Soon as this tremendous shock had ceased, were seen the workings of those faculties in the use of which man looks god-like. No moment of precious time was lost in timid flight or useless wailing. Sorrow was put off in the agony of present strife. The explosion was over, but some of its victims might be saved even from the burning ruins. The fire was spreading north and south, and the whole town might be consumed. Other engines were brought up by rail and river, while fresh soldiers replaced their disabled comrades. The ships that were in danger were moved out of the way, and the fire was extinguished in those that had been ignited by the lighted brands. Happily there was plenty of water, and neo wind. Thus encouraged, as many as could get near enough to help worked as one man; while tens of thousands watched from Wherever watchers could get foot-hold, with awe, with eagerness, and hope. No danger, not the hot embers nor the shaking walls; deterred the firemen from carrying his hose, or the excavator from moving on with his pick, if hope of duty pointed the way, while every leaping jet and courageous venture was cheered by the impatient lookers-on. The fallen and wounded were conveyed to the infirmary and dispensary, where they received succour and shelter, and the houseless were taken under the neighbouring roofs.


The wreck; etc., in Gateshead may be described in the following manner :- First, at the east end of Hillgate, and forming the limit of the eruption, was the well known vinegar manufactory of Messrs Singers, which was totally demolished, while proceeding from this point up the quay, a range of houses, followed by the exploded bond warehouses, Messrs. Carr's timber yard, Messrs. Wilson's worsted manufactory, and lastly the engine manufactory of Mr. Bulcraig, this latter place forming the western limit. Running parallel with these premises, but on the opposite side of Hillgate, commencing with the shop of Mr. Lumsden, grocer, was a large cluster of houses; while the large flour-mill of Mr. Davison was closely contiguous. These from their proximity to the worsted mill and bonded warehouse, received the full force of the concussion, and were totally destroyed. The houses in Church Walk were also entirely demolished. A short way beyond Bulcraig's engine works another disastrous scene presented itself. The property at this place formed the left side of Bridge-street, from Tyne Bridge up to Hillgate, and, as the back of these premises consisted of numerous factories, nothing could describe their bulged and tottering condition more forcibly than comparing them to having been subjected to some heavy cannonade, while the valuable commodities within them were laid waste by the same ruinous process. The whole of Cannon-street, situated on the south side of St. Mary's Churchyard, was from end to end a mass of ruins. The ruins on Newcastle Quay extended from the Sandhill to the Custom House, and reached almost as far back as Butcher Bank. In the foreground, there was, as at Gateshead, little to meet the eye but a mass of blackened rubbish, but, further back, portions of houses were left standing in all manner of attitudes. Here a gable stood alone - there a house, was cut into a section, and presented to the spectator all the domestic arrangements which the unfortunate inmates had made before the catastrophe overtook them. In some parts one end of a house had fallen, leaving the roof half supported by that which still stood, while others were all but utterly demolished. The number of killed and wounded amounted to upwards of 270 persons, of whom 25 were killed, in Gateshead, on the spot, and five in Newcastle three died subsequently in Gateshead, and 10 in the Newcastle Infirmary - the remainder were all more or less injured. The value of the property destroyed was more than. £1,000,000. In conclusion we may quote the words of Prince_ Albert, who, on being informed of this dreadful conflagration, observed, that "there was commonly some good came out of every evil,'' and Gateshead, the severest sufferer will soon rise, phoenix-like, from its ashes. Already, the precedent of the Great Fire in London, following within twelve months upon the Great Plague, and purging it out for ever is upon every tongue. Gateshead and Newcastle had last year the cholera raging, week after week, ill those very quarters which the shock of the explosion has overthrown, or the red hand of conflagration has expunged. That calamity cost nearly two thousand lives this about fifty, and though to the latter must be added a money loss of even a million sterling, great will be the gain - the ruined "chares" being so rebuilt that never more shall death hold carnival within their strait acclivities. If the men of Tyneside think not so, now the first smart of suffering is over, they are not the sturdy vanguard of English progress we have been wont to deem them.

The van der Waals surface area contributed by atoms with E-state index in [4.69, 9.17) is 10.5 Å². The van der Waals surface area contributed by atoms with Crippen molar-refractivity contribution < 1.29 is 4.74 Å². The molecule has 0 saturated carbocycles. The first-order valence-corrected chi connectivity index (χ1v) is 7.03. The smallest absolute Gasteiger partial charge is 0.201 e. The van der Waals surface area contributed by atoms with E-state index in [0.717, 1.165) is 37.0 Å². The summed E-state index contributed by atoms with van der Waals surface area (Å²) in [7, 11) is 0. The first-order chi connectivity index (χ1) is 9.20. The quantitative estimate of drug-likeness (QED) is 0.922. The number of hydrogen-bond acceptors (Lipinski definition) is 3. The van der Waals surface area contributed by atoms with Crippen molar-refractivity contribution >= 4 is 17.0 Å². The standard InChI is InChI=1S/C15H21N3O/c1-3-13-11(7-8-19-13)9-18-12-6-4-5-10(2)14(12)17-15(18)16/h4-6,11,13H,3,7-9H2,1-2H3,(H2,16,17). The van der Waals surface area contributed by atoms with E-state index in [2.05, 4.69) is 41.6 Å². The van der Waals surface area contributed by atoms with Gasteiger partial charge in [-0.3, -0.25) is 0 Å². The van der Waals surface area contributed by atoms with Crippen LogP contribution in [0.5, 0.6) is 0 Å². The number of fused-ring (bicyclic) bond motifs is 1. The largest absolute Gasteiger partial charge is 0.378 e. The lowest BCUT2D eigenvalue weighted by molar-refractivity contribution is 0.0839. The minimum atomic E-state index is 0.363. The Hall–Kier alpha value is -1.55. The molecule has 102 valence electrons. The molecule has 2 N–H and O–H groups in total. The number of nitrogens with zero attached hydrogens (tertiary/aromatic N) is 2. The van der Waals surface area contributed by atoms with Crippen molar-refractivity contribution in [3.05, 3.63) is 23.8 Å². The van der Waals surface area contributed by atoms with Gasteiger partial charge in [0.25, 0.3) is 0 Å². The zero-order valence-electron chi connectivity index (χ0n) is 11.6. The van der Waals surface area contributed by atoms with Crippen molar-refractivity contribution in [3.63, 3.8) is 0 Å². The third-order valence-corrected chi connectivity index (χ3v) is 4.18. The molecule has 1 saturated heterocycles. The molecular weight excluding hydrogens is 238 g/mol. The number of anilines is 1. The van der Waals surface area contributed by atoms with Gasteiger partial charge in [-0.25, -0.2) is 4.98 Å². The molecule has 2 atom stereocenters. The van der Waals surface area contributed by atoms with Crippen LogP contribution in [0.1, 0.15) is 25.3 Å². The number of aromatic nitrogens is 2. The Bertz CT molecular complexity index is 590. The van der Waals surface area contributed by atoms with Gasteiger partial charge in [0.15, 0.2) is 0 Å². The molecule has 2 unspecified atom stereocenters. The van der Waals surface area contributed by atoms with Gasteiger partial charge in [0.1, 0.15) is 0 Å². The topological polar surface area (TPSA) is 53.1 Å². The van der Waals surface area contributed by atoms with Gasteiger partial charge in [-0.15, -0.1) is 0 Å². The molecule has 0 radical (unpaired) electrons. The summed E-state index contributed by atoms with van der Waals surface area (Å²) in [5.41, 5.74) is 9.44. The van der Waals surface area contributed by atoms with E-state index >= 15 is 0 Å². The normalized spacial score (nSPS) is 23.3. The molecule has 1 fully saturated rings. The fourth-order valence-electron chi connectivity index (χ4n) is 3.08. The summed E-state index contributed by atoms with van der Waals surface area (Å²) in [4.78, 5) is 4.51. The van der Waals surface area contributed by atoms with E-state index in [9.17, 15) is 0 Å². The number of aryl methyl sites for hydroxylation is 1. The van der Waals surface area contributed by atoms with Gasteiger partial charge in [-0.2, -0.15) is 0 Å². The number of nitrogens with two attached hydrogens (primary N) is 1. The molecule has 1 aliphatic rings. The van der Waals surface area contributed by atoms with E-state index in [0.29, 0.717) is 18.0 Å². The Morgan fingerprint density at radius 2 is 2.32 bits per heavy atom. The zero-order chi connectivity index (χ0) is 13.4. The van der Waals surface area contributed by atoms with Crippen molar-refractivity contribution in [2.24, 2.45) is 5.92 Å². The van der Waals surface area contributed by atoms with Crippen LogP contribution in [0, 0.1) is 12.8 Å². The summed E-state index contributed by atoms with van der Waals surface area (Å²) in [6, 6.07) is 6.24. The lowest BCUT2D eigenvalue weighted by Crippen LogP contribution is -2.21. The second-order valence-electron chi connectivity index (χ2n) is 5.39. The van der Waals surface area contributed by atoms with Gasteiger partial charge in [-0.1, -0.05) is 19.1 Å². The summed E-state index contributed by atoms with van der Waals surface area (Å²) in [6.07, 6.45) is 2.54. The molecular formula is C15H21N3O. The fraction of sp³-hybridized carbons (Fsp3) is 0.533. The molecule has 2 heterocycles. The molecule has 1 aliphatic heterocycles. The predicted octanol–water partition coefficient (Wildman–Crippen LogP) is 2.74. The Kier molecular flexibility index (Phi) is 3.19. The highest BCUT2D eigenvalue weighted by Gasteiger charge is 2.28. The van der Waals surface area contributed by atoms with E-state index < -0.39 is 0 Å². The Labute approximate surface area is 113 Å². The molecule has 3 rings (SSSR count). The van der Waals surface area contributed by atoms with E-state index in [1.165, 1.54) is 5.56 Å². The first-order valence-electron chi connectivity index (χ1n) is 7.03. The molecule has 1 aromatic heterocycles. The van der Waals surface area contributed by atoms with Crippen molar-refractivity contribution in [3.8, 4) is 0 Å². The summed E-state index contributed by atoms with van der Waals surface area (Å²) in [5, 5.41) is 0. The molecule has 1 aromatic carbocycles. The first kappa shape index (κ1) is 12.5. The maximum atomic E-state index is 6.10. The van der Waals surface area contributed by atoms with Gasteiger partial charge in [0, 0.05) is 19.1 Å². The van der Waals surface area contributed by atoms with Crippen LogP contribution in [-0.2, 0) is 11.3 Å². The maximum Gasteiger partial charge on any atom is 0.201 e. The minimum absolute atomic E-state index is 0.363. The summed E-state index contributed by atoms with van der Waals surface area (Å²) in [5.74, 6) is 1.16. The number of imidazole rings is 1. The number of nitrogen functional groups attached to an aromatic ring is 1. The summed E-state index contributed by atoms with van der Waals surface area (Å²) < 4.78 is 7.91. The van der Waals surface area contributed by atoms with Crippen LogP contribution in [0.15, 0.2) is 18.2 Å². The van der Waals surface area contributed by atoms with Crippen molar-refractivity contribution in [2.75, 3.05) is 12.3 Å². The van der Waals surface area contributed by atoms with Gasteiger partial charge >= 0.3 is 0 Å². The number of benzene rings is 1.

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Also in this Directory (Whellan, 1855) for Newcastle:

Newcastle, 1855 Great Fire of Gateshead and Newcastle, 1854